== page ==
Assessing DNA damage induction, repair and consequences of such damages requires measurement of specific DNA lesions by methods that are independent of biological responses to such lesions. Lesions affecting one DNA strand (altered bases, abasic sites, single strand breaks (SSB)) as well as damages affecting both strands (clustered damages, double strand breaks) can be quantified by direct measurement of DNA using gel electrophoresis, gel imaging and number average length analysis. Damage frequencies as low as a few sites per gigabase pair (109bp) can be quantified by this approach in about 50ng of non-radioactive DNA, and single molecule methods may allow such measurements in DNA from single cells. This review presents the theoretical basis, biochemical requirements and practical aspects of this approach, and shows examples of their applications in identification and quantitation of complex clustered damages.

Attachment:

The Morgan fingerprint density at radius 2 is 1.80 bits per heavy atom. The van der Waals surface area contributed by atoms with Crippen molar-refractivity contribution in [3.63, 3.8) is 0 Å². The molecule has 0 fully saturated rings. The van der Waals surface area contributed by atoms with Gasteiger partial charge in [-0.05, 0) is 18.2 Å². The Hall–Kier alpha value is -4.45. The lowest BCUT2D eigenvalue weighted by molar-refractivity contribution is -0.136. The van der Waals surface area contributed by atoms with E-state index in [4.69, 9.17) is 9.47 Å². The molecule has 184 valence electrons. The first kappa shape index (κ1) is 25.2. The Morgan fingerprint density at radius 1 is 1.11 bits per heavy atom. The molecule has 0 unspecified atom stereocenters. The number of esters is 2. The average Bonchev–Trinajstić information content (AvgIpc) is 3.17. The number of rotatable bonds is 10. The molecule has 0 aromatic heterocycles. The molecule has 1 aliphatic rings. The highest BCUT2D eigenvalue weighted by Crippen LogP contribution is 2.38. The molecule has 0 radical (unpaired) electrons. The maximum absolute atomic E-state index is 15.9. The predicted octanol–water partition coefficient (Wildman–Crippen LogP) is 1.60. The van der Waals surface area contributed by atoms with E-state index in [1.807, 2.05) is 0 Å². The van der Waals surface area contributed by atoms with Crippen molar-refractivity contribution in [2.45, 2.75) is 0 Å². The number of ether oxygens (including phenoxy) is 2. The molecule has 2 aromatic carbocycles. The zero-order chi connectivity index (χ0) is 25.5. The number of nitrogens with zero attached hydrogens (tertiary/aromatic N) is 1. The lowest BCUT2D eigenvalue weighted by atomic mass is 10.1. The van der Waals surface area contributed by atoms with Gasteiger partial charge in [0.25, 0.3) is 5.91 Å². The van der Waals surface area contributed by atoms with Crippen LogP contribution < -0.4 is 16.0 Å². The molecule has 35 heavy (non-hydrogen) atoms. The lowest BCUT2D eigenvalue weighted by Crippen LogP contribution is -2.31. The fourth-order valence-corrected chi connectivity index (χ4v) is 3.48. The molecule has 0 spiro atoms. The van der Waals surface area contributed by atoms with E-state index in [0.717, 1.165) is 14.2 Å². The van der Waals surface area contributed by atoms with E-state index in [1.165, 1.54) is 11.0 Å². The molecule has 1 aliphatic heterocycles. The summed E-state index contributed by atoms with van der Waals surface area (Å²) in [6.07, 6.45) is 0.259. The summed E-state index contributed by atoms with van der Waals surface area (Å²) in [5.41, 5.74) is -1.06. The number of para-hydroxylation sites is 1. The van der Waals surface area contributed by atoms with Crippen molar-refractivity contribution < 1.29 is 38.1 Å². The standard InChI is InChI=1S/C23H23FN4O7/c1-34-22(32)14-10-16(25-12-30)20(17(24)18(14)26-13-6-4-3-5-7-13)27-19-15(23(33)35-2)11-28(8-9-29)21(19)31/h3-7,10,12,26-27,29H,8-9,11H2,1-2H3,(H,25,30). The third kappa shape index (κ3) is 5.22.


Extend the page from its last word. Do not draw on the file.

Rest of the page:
|Original language||English (US)|
|Number of pages||15|
|Journal||Mutation Research - Fundamental and Molecular Mechanisms of Mutagenesis|
|State||Published - Oct 29 2003|
ASJC Scopus subject areas
- Molecular Biology
- Health, Toxicology and Mutagenesis